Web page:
Saturday, February 28, 2009

Sweeping Judgements

When I heard this line from President Obama's radio address this morning, it sounded angrier than it reads:
I didn’t come here to do the same thing we’ve been doing or to take small steps forward, I came to provide the sweeping change that this country demanded when it went to the polls in November.

It's one thing to repudiate business as usual. It's another to ridicule incremental change so blithely. Cautiousness is often a virtue in a leader, even in a crisis -- especially in one. Just because everyone tells Obama he's FDR doesn't mean he is. Obviously every President has a tendency to think that God or fate put him in office to accomplish great things. But if there's a consensus among economists who are as smart as or smarter than Obama that a massive increase in the size and scope of the federal government is what the economy most needs right now, I haven't seen it. Instead, Obama appears to be using the economic crisis to accomplish his ideology-based agenda. Before the election, he gave no hints about the scope of his ambitions, so he can't really say he was elected to provide sweeping change. Instead, he was elected because Lehman Bros. tanked and people had grown disenchanted with George W. Bush's ineffectiveness.

Won't Obama's move to the left empower Republicans, in the same way Bill Clinton's attempt at nationalized health care and other leftward moves set up the GOP's 1994 landslide? Obama doesn't seem to be worried. As he denounces politics as usual, he gives every impression of beginning to think that he's immune to them.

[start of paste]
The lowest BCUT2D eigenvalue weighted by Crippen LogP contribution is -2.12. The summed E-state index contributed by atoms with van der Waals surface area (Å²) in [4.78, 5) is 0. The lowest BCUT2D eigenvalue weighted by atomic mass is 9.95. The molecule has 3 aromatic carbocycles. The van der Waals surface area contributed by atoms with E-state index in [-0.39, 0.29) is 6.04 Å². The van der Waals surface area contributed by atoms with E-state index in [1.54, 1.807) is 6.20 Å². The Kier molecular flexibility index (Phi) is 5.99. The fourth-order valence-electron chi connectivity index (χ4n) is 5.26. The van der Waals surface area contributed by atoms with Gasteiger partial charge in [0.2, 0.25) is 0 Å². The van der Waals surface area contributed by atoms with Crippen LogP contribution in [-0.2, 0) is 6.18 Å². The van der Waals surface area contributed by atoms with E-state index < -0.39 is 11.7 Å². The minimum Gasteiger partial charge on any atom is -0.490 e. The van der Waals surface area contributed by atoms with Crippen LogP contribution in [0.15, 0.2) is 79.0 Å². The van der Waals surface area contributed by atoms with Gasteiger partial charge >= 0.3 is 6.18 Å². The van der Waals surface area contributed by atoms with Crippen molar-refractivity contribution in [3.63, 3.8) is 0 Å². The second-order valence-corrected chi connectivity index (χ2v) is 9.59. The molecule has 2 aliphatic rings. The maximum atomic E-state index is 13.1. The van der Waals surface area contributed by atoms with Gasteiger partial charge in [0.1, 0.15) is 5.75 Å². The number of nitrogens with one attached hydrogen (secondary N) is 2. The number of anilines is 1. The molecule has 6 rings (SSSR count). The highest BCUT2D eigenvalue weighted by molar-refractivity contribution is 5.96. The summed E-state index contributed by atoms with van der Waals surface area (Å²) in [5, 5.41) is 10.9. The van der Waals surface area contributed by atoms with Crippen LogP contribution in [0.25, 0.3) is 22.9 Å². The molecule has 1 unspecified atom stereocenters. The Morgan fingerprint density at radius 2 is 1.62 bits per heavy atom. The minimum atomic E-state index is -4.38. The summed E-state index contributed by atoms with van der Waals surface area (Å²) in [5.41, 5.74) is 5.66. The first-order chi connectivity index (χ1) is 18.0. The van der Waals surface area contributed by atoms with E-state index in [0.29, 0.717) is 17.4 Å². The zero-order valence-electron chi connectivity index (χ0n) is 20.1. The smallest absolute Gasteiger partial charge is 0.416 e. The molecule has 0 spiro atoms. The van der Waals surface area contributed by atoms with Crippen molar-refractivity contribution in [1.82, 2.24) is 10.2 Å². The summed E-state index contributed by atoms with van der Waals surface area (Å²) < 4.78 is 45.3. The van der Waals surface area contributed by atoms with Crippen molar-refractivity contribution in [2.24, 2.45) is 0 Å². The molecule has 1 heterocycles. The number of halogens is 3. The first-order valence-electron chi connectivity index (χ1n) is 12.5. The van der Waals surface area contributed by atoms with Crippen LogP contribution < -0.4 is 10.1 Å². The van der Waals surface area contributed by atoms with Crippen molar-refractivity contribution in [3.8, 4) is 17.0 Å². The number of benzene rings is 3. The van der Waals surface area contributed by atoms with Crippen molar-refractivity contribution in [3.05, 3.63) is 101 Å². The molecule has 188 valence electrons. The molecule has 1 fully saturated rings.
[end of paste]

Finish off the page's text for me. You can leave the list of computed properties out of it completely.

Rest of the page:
I don't think a President should resort to incrementalist policies just to be reelected. But he should be attracted to them when no one is sure if more dramatic moves are the right thing to do. Even Obama's most consistent new-media supporter, Andrew Sullivan, says Obama's policies are radical and untested. We're not a radical country. Obama was smart enough to know that 2008 was the Democrats' year and that Hillary Clinton was vulnerable. He earned his win. But if he arrogantly overreaches and forces policies down our throats that blunt a recovery by muffling enterprise and economic growth, he deserves to lose.

The terrible thing to imagine is how bad off the United States would have to be for the President to be hobbled in 2010 and defeated in 2012. So I don't agree with opportunistic Republicans who admit they want him to fail. That's a grossly irresponsible position to take, tantamount to wanting to lose a war to achieve political gain. I want him to succeed. I'm just beginning to think he won't.

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